The U.S. Supreme Court has granted review in what will be the first environmental case of its next (2012-13) Term: Arkansas Game & Fish Commission v. United States, No. 11-597.
The ultimate question is whether the federal government is liable for millions of dollars in damages for flooding a 23,000-acre wildlife management area owned by the State of Arkansas. But the litigation also raises the threshold legal issue of whether such property damage claims should be viewed as unconstitutional takings under the Fifth Amendment to the U.S. Constitution or, alternatively, under traditional tort law principles.
The case arose when the U.S. Army Corps of Engineers released water from the Clearwater Dam on Arkansas’ Black River between 1993 and 2000. The downriver, state-owned Black River Wildlife Management Area subsequently suffered extensive property damage–primarily the death of numerous oak trees–that the Arkansas Game and Fish Commission attributed to the Corps’ intentional flooding of the property. When informal efforts to resolve the state’s property damage claim proved unsuccessful, Arkansas wildlife officials sued the U.S. in federal court. After a lengthy trial in 2009, the U.S. Court of Federal Claims rejected the Corps’ argument that it was blameless for the property damage, and ordered the federal government to pay Arkansas nearly $6 million in damages to compensate for the dead trees and to fund a regeneration program designed “to address areas severely affected by invasive wetlands species.” The trial court did so after concluding that the Corps had “taken” a temporary flowage easement over the property for which compensation was due the State of Arkansas under the Fifth Amendment.
The government appealed and, last year, a divided panel of the U.S. Court of Appeals for the Federal Circuit reversed. It did so by concluding that the trial court had erroneously treated the litigation as governed by takings law rather than by tort principles. Specifically, the Federal Circuit majority held that takings liability only attaches when there is a permanent invasion of land, rather than a temporary injury to property. The latter type of harm, the Court of Appeals concluded, was properly addressed through application of common law tort law, rather than takings principles. The dissenting Federal Circuit judge, by contrast, criticized the majority’s decision as “depart[ing] from constitutional right and well-established precedent.”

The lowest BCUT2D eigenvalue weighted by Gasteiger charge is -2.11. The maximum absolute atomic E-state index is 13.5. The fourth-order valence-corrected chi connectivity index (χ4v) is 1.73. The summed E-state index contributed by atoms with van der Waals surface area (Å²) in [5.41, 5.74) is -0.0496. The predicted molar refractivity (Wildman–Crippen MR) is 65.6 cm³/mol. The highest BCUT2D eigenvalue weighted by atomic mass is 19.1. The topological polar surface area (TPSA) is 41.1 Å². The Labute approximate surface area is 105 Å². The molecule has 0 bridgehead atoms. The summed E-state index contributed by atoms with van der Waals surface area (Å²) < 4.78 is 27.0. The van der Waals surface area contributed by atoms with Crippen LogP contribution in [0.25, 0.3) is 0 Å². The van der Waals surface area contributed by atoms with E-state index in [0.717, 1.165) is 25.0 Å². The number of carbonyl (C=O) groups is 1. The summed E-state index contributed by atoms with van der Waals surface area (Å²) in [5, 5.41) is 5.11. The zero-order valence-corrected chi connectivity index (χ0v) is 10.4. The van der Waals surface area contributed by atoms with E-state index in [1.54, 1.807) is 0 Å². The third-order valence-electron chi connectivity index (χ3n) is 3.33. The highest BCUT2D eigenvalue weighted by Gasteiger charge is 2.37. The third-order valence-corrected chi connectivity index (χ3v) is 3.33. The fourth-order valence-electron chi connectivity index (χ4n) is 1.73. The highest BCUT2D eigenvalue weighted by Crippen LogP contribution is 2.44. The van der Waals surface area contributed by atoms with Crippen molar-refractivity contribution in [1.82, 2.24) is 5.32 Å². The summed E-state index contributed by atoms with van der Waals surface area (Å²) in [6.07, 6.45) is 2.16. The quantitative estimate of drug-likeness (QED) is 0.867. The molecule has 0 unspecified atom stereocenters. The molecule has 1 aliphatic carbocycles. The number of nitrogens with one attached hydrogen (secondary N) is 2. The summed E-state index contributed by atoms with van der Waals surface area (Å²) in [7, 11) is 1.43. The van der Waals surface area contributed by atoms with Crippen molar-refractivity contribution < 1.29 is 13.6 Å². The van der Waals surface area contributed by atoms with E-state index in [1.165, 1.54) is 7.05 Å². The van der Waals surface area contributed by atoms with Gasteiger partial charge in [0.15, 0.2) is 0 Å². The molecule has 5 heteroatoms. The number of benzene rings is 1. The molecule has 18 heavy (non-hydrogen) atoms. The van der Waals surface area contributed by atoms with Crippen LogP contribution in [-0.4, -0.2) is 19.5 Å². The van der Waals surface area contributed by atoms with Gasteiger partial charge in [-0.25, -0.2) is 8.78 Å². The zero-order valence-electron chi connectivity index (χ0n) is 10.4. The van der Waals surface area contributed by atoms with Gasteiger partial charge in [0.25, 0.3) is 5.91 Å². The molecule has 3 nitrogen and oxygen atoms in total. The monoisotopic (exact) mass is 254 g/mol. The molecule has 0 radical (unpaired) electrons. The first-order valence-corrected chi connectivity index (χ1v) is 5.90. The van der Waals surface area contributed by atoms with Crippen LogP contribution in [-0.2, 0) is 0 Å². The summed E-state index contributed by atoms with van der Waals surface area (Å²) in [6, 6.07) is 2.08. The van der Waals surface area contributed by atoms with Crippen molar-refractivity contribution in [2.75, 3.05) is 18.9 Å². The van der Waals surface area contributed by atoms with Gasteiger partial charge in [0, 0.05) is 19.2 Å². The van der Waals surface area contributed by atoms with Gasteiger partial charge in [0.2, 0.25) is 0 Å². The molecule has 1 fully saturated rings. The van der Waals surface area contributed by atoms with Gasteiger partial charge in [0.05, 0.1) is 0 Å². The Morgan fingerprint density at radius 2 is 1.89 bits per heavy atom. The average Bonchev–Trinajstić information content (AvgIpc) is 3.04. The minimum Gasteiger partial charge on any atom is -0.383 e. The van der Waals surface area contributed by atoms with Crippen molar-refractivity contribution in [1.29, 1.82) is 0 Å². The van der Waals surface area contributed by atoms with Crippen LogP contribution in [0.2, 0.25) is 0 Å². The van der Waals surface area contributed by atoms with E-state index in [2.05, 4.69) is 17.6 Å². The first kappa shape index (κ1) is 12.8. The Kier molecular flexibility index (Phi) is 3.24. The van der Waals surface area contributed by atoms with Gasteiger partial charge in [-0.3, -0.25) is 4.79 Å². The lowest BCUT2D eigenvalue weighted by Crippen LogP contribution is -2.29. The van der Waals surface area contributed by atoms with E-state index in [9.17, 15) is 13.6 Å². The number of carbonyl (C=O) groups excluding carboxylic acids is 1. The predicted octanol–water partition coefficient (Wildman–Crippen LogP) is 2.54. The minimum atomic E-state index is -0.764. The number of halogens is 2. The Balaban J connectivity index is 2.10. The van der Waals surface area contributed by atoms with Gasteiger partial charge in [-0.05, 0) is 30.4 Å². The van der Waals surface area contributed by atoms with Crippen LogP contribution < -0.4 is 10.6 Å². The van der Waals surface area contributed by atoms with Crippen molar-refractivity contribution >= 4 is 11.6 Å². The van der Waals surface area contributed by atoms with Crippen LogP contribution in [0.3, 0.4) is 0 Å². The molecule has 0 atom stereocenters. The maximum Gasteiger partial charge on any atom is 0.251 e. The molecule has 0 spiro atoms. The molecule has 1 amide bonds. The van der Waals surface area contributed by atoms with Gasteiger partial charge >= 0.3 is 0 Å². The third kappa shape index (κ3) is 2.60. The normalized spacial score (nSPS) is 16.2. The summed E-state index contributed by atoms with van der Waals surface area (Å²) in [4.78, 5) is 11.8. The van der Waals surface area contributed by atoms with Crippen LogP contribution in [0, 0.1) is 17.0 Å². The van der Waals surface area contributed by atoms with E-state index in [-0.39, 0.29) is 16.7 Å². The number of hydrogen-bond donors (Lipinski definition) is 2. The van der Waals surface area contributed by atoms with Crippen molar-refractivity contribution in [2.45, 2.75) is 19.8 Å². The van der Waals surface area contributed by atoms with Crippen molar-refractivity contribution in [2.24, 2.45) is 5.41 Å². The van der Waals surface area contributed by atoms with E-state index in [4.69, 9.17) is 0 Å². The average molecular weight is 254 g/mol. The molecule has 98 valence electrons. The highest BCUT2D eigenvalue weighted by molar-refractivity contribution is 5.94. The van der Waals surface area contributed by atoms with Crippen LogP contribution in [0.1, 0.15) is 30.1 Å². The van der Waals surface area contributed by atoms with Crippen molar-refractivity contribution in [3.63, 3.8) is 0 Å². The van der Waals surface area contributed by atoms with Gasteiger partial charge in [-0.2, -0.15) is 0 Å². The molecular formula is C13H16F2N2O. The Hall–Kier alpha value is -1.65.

Arkansas’ successful petition for certiorari was supported by a rather odd coalition that included a handful of other states and the Pacific Legal Foundation. The case will be argued when the Court re-convenes this fall after its traditional summer recess, and likely will be decided sometime in early 2013.
The Arkansas Game & Fish Commission case provides the Supreme Court with an opportunity to resolve some longstanding confusion among lower courts as to whether such flooding cases are properly viewed as unconstitutional, physical takings of property or as garden-variety property damage cases best resolved through application of traditional tort law principles. (That confusion extends to a number of state court systems as well–including California’s.)
It’s always hazardous to predict how the justices will decide particular cases, particularly before briefing on the merits is completed. But given the Supreme Court’s inclination in recent decades to steadily expand the scope of government Takings Clause liability, my strong hunch is that the Court will likely wind up ruling in favor of Arkansas and against the federal government, finding that even non-permanent physical invasions of property are compensable under the Fifth Amendment.